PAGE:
This autoimmune reaction depletes the body of molecules that quench oxidative stress. 

Symptoms Of POTS

The hallmark sign of POTS is a measured increase in heart rate by at least 30 beats per minute within 10 minutes of assuming an upright position. R

Common symptoms of POTS are:

  • Abdominal Pain R
  • Anxiety R
  • Brain Fog R
  • Cognitive/Attention Deficits R
  • Depression R
  • Dizziness R
  • Exercise Intolerance R
  • Fatigue R
  • Headache R
  • Heart Palpitations R
  • Heat Sensitivity R
  • Impaired Consciousness R
  • Lightheadedness R
  • Nausea R
  • Sleep Disorders R
  • Sweating R
  • Tremors R
  • Tremulousness R
  • Weakness R

Symptoms are usually worse in the morning than at night (from intravascular volume loss overnight). R

Brain Fog, Oxidative Stress, And Temperature

 
 https://www.ncbi.nlm.nih.gov/pmc/articles/PMC1906415/

https://www.ncbi.nlm.nih.gov/pmc/articles/PMC1906415/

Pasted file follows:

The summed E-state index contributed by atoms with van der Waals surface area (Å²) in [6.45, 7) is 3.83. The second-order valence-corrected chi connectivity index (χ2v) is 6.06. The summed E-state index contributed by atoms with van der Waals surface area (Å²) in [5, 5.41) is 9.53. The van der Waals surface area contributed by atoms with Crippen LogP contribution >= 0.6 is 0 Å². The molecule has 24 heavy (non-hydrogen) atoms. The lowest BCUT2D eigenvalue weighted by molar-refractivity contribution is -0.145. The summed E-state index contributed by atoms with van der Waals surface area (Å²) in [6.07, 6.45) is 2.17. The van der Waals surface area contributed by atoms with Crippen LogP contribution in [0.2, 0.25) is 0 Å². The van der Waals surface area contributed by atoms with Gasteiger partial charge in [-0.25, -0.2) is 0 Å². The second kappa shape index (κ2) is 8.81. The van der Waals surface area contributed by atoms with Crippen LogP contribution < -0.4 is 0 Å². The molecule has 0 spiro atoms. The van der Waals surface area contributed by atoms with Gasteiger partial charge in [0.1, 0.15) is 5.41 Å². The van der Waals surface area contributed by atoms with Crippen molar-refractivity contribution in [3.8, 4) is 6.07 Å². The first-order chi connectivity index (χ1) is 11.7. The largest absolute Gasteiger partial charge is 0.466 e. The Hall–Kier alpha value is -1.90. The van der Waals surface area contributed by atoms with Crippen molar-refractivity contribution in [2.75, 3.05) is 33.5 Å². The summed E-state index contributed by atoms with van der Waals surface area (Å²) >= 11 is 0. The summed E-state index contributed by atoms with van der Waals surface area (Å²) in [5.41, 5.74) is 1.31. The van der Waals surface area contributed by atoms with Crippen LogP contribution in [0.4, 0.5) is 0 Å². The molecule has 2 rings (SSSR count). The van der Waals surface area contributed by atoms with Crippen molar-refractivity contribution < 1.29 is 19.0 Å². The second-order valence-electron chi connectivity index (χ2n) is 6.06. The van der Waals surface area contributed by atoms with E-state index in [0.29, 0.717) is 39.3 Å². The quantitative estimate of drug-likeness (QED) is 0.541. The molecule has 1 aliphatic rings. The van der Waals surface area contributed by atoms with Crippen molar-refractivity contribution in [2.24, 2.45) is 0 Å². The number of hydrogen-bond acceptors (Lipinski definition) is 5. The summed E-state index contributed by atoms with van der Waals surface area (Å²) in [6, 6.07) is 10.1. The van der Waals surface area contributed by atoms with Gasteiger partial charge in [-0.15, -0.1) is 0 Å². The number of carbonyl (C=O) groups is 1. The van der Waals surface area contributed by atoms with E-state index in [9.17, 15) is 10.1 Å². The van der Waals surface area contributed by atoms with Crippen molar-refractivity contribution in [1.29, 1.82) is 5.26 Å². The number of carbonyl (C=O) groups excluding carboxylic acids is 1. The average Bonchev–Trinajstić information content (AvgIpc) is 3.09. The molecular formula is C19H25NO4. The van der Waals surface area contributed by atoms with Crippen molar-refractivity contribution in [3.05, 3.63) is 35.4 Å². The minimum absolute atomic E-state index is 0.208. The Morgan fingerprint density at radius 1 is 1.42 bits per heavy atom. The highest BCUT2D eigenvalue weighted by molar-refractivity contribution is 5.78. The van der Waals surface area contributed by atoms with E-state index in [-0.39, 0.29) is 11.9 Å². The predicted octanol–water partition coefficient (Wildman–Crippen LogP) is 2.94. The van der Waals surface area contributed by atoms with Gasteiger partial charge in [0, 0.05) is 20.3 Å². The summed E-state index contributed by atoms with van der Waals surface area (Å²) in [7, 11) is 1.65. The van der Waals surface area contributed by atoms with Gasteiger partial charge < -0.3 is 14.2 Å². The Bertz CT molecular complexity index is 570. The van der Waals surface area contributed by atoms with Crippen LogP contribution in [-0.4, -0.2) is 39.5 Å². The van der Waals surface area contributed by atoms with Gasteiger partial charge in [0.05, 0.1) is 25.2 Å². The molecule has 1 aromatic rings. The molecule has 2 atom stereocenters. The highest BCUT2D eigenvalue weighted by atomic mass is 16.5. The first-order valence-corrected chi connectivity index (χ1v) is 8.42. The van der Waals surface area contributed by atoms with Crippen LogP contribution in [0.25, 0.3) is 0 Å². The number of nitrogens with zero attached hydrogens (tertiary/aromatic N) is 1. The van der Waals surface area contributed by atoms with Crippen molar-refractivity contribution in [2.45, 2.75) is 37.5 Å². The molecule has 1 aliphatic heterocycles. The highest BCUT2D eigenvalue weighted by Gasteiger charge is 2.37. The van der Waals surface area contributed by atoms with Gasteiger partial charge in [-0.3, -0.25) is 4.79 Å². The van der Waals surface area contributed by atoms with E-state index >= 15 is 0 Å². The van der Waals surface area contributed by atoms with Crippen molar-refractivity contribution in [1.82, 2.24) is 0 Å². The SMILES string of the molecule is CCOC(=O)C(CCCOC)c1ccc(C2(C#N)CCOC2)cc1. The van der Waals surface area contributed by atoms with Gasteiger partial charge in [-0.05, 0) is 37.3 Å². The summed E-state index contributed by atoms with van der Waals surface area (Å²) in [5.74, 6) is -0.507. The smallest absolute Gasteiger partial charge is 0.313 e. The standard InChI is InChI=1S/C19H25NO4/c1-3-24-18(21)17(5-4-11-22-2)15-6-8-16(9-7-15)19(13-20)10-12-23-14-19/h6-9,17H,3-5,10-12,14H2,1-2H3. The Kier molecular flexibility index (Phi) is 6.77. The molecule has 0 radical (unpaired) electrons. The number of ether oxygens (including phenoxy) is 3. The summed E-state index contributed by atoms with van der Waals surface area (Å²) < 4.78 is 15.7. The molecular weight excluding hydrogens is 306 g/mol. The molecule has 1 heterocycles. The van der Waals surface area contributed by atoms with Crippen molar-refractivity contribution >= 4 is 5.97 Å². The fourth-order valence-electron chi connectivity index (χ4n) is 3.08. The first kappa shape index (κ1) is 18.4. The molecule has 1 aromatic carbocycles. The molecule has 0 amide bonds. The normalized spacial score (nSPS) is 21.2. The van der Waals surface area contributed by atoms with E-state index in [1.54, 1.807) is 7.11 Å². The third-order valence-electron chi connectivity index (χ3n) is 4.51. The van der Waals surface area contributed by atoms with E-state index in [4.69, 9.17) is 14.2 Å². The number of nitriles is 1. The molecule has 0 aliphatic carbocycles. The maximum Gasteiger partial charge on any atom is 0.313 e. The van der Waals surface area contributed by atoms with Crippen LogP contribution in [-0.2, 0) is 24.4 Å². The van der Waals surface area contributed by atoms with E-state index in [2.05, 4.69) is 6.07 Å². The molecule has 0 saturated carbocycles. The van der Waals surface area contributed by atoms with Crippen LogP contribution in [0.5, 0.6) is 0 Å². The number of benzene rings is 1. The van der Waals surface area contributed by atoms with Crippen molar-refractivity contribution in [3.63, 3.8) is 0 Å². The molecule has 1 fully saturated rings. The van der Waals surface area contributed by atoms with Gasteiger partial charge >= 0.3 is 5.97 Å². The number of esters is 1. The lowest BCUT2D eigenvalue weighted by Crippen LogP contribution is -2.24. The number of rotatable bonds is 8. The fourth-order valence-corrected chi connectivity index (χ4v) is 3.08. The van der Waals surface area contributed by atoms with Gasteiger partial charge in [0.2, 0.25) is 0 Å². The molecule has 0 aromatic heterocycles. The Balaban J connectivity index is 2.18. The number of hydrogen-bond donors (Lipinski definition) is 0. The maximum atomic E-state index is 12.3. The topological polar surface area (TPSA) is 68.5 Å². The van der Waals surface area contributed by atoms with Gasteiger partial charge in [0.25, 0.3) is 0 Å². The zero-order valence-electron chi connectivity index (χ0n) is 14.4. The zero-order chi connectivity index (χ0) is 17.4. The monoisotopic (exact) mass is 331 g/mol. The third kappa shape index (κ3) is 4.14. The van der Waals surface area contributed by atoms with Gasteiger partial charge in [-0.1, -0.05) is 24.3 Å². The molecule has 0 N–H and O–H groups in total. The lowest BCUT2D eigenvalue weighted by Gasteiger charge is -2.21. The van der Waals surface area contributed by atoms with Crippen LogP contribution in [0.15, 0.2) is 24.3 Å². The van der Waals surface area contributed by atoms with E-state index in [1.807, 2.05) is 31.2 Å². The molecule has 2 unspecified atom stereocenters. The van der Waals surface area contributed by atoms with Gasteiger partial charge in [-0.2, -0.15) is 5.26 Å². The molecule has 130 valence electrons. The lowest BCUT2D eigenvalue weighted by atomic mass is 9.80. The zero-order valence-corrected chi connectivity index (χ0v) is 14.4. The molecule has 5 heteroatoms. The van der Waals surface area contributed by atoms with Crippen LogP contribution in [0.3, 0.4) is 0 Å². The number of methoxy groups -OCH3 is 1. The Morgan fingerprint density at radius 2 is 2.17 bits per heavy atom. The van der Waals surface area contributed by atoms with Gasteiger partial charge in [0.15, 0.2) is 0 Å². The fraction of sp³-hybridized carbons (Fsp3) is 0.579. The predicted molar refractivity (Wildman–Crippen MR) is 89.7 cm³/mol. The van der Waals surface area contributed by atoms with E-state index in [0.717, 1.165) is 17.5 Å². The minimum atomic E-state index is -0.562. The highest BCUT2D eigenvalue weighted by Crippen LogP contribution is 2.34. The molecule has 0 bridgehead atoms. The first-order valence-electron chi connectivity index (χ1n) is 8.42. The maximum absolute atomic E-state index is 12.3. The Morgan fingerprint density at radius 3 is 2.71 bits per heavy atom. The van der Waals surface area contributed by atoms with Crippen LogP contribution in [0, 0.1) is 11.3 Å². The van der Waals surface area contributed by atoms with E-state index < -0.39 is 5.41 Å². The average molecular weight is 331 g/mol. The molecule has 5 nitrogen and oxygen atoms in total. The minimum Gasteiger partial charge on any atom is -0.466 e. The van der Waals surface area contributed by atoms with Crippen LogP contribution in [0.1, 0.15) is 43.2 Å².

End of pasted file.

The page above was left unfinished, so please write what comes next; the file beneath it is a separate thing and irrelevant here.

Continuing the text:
POTS causes reduced blood flow to the brain, also known as cerebral blood flow (CBF). R

Many things can cause reduces CBF:

  • Low iron causes stress on red blood cells, causing an increases in eNOS, but decrease in hemoglobin. R 
  • Reduced oxygenation of hemoglobin prevents cerebral oxygenation and vasodilation. R
  • POTS patients have decreased availability of nitric oxide (NO) from high ANG-II and low ACE2 levels, which leads to high levels of peroxynitrite (ONOO-). R R R R
  • Oxidative stress also increases adrenergic-mediated vasoconstriction (via excitotoxicity from ↑ NMDA activation). R R R
  • Increased ANG-II and decreased NO induces persistent hypoxia (low oxygen levels), as well as hypocapnia (low CO2 levels). R R
  • Hypoxia can cause reduce cerebral blood flow via downregulation of endocannabinoidsR
  • Low plasma renin activity and aldosterone levels, with high plasma ANG-II causes problems with sodium retention. R
  • Adrenomedullin (ADM) increases glomerular filtration in response to stress to protect the heart, but also increase NO. R
  • Endothelin (ET-1) is a vasoconstrictor that increases NE as well as ADM. R
  • Low levels of ET-1 can create a vasovagal reflex, while high levels (as seen in POTS) cause orthostatic hypotension. R
  • B-type natriuretic peptide (BNP) increases renal plasma flow, glomerular filtration rate, urine flow rate, and sodium excretion. R
  • Inflammation lowers BNP levels. R